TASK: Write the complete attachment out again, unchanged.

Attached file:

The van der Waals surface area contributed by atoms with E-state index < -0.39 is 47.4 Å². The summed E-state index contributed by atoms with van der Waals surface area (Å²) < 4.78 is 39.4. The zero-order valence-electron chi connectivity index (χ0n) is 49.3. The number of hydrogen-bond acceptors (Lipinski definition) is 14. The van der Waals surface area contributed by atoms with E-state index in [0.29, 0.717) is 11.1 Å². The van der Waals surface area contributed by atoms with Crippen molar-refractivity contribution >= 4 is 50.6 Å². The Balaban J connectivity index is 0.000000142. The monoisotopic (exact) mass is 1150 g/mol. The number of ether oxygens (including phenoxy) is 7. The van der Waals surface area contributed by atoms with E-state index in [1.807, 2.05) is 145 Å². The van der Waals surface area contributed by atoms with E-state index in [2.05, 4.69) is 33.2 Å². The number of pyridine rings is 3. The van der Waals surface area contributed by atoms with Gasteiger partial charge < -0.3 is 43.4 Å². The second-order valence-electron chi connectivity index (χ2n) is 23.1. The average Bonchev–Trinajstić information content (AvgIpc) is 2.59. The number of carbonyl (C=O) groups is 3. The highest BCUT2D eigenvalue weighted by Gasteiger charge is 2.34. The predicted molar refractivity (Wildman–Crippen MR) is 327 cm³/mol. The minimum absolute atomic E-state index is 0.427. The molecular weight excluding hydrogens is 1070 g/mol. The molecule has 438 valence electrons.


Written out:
The van der Waals surface area contributed by atoms with E-state index < -0.39 is 47.4 Å². The summed E-state index contributed by atoms with van der Waals surface area (Å²) < 4.78 is 39.4. The zero-order valence-electron chi connectivity index (χ0n) is 49.3. The number of hydrogen-bond acceptors (Lipinski definition) is 14. The van der Waals surface area contributed by atoms with E-state index in [0.29, 0.717) is 11.1 Å². The van der Waals surface area contributed by atoms with Crippen molar-refractivity contribution >= 4 is 50.6 Å². The Balaban J connectivity index is 0.000000142. The monoisotopic (exact) mass is 1150 g/mol. The number of ether oxygens (including phenoxy) is 7. The van der Waals surface area contributed by atoms with E-state index in [1.807, 2.05) is 145 Å². The van der Waals surface area contributed by atoms with E-state index in [2.05, 4.69) is 33.2 Å². The number of pyridine rings is 3. The van der Waals surface area contributed by atoms with Gasteiger partial charge < -0.3 is 43.4 Å². The second-order valence-electron chi connectivity index (χ2n) is 23.1. The average Bonchev–Trinajstić information content (AvgIpc) is 2.59. The number of carbonyl (C=O) groups is 3. The highest BCUT2D eigenvalue weighted by Gasteiger charge is 2.34. The predicted molar refractivity (Wildman–Crippen MR) is 327 cm³/mol. The minimum absolute atomic E-state index is 0.427. The molecular weight excluding hydrogens is 1070 g/mol. The molecule has 438 valence electrons.